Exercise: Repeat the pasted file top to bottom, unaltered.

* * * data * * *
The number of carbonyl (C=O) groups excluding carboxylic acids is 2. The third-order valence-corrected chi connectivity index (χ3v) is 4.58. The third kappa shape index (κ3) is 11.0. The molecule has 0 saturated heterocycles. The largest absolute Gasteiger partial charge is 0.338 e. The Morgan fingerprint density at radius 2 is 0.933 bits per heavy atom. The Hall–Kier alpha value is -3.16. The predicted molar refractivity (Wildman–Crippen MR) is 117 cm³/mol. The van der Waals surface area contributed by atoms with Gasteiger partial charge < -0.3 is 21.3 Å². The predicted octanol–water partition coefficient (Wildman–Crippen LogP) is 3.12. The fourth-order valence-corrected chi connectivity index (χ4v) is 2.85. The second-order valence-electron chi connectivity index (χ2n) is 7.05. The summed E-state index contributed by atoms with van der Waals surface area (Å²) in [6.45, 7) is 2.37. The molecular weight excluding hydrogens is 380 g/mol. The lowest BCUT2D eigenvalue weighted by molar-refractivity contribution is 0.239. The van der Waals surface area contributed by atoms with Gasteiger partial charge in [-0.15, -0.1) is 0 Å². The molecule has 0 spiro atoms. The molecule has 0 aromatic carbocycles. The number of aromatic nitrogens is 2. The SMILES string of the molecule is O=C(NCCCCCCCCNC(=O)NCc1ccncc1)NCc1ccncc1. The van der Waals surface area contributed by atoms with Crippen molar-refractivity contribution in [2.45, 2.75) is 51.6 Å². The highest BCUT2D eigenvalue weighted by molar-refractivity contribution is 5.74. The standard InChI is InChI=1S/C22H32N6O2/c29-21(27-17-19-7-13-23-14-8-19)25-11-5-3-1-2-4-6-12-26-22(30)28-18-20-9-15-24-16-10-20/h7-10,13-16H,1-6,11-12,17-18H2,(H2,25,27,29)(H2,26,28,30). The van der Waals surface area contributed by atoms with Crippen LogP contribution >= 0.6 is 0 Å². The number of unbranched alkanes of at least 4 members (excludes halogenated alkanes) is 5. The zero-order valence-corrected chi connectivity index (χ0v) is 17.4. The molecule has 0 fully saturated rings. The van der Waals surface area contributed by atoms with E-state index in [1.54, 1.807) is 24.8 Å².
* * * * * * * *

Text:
The number of carbonyl (C=O) groups excluding carboxylic acids is 2. The third-order valence-corrected chi connectivity index (χ3v) is 4.58. The third kappa shape index (κ3) is 11.0. The molecule has 0 saturated heterocycles. The largest absolute Gasteiger partial charge is 0.338 e. The Morgan fingerprint density at radius 2 is 0.933 bits per heavy atom. The Hall–Kier alpha value is -3.16. The predicted molar refractivity (Wildman–Crippen MR) is 117 cm³/mol. The van der Waals surface area contributed by atoms with Gasteiger partial charge < -0.3 is 21.3 Å². The predicted octanol–water partition coefficient (Wildman–Crippen LogP) is 3.12. The fourth-order valence-corrected chi connectivity index (χ4v) is 2.85. The second-order valence-electron chi connectivity index (χ2n) is 7.05. The summed E-state index contributed by atoms with van der Waals surface area (Å²) in [6.45, 7) is 2.37. The molecular weight excluding hydrogens is 380 g/mol. The lowest BCUT2D eigenvalue weighted by molar-refractivity contribution is 0.239. The van der Waals surface area contributed by atoms with Gasteiger partial charge in [-0.15, -0.1) is 0 Å². The molecule has 0 spiro atoms. The molecule has 0 aromatic carbocycles. The number of aromatic nitrogens is 2. The SMILES string of the molecule is O=C(NCCCCCCCCNC(=O)NCc1ccncc1)NCc1ccncc1. The van der Waals surface area contributed by atoms with Crippen molar-refractivity contribution in [2.45, 2.75) is 51.6 Å². The highest BCUT2D eigenvalue weighted by molar-refractivity contribution is 5.74. The standard InChI is InChI=1S/C22H32N6O2/c29-21(27-17-19-7-13-23-14-8-19)25-11-5-3-1-2-4-6-12-26-22(30)28-18-20-9-15-24-16-10-20/h7-10,13-16H,1-6,11-12,17-18H2,(H2,25,27,29)(H2,26,28,30). The van der Waals surface area contributed by atoms with Crippen LogP contribution >= 0.6 is 0 Å². The number of unbranched alkanes of at least 4 members (excludes halogenated alkanes) is 5. The zero-order valence-corrected chi connectivity index (χ0v) is 17.4. The molecule has 0 fully saturated rings. The van der Waals surface area contributed by atoms with E-state index in [1.54, 1.807) is 24.8 Å².